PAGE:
COACH WILLIAMS: Somebody told me if I win, I'd be the 13th coach to have more than one. I have a hard time believing that. I mean, I really do. I hope I never change. I'm gonna go work at the end of this week. If the weather is permitting, I'm going to play a couple of holes tomorrow when I get back.
Roy Williams is not that good. But, boy, old Roy has got some big-time players, and that's what it takes.

Q. You actually have a rare distinction of having inherited two different schools with different groups that you took to a championship game. You've also taken full classes to title games. But you won it with this one. Did you learn something a little different on this ride that you didn't know or makes you a better coach?
COACH WILLIAMS: You know, the best coaching job I ever did in my life was '91. Second best coaching job I ever did in my life was probably 2006. And I just spent more time thinking about that part of it than I've ever spent in my life. I don't look in those terms. 2005, I said I'm not that better a coach than I was three hours ago. I'm not now.
I work extremely hard. I have strong beliefs in how the game should be played. I believe I can convince kids to make sacrifices for a common goal. I have a great university too work for that I can recruit big-time players.
But, you know, again, I mean, '91 was an unbelievable run. We beat 2, 3, and 4 in the country in a three-game stretch.
No, I just spent more time answering that question than I've ever thought about, old Roy, what kind of job he does.

Q. You didn't mention the tie Dean. Does this hit you in certain way?
COACH WILLIAMS: Roy Williams and Dean Smith don't fit in the same sentence. I really believe that. I'm not being humble. I just don't believe that.
I've got an unbelievable staff. I mean, guys, we've been to five Final Fours in the last eight years. I've got an unbelievable staff, when I'm about to mess something up, they take care of me. They give me great suggestions, and I get to make decisions.
You know, I'm glad that Jimmy Nantz asked me the question so I could say hello to Coach, because I know Coach was sitting there watching it at home.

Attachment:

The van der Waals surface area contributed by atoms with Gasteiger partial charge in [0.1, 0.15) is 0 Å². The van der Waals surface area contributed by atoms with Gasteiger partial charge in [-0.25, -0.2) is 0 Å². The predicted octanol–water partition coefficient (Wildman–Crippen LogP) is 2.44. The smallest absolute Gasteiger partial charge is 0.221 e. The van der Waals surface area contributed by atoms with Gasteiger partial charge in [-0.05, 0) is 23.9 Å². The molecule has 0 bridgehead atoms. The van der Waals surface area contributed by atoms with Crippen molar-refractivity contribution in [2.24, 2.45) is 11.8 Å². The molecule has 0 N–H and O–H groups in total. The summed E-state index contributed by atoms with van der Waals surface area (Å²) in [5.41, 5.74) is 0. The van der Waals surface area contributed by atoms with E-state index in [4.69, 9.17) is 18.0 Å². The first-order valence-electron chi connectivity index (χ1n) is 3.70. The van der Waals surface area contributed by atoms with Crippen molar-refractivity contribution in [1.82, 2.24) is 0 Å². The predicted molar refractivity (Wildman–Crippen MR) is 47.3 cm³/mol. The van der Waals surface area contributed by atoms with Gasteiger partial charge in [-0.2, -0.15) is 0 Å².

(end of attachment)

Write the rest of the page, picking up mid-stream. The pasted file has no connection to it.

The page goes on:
Q. You said at the beginning that this one may be sweeter than '05. Is it because of the expectations that were put on you early? For what reason?
COACH WILLIAMS: I think it's two things. I think the expectations, regardless of how little I let that affect me, it affected the players because I can't control the families and the friends and the people around them. So when we stumbled at home with Boston College, then when we lose at Wake Forest, I challenged the kids. I'll tell you something. This is a great accomplishment. I challenged the kids to not say anything to the press about this. With Danny Green, every time I tell a secret, he tells the press. This is a heck of an accomplishment for me.
In the locker room at Wake Forest, we're 0-2. I ask Coach Robinson, who was with me in 1991, I said, Coach, do you remember 1991, what we started out the season?
He said, Yes, we started out 0-2. I said, Coach, do you remember where we finished that season?
He said, Yes, we played Duke University for the national championship.
I told my team that in the locker room and I told them to keep it to themselves. Again, if they would do what we asked them to do, we'd have a chance and be there at the end.
Needless to say, they exceeded that. But the expectations, it's hard for a coach to control that. You know, I kept talking to them about dreams and goals. So that was part of it. But the other part is, it was one of the hardest years I've ever had in coaching.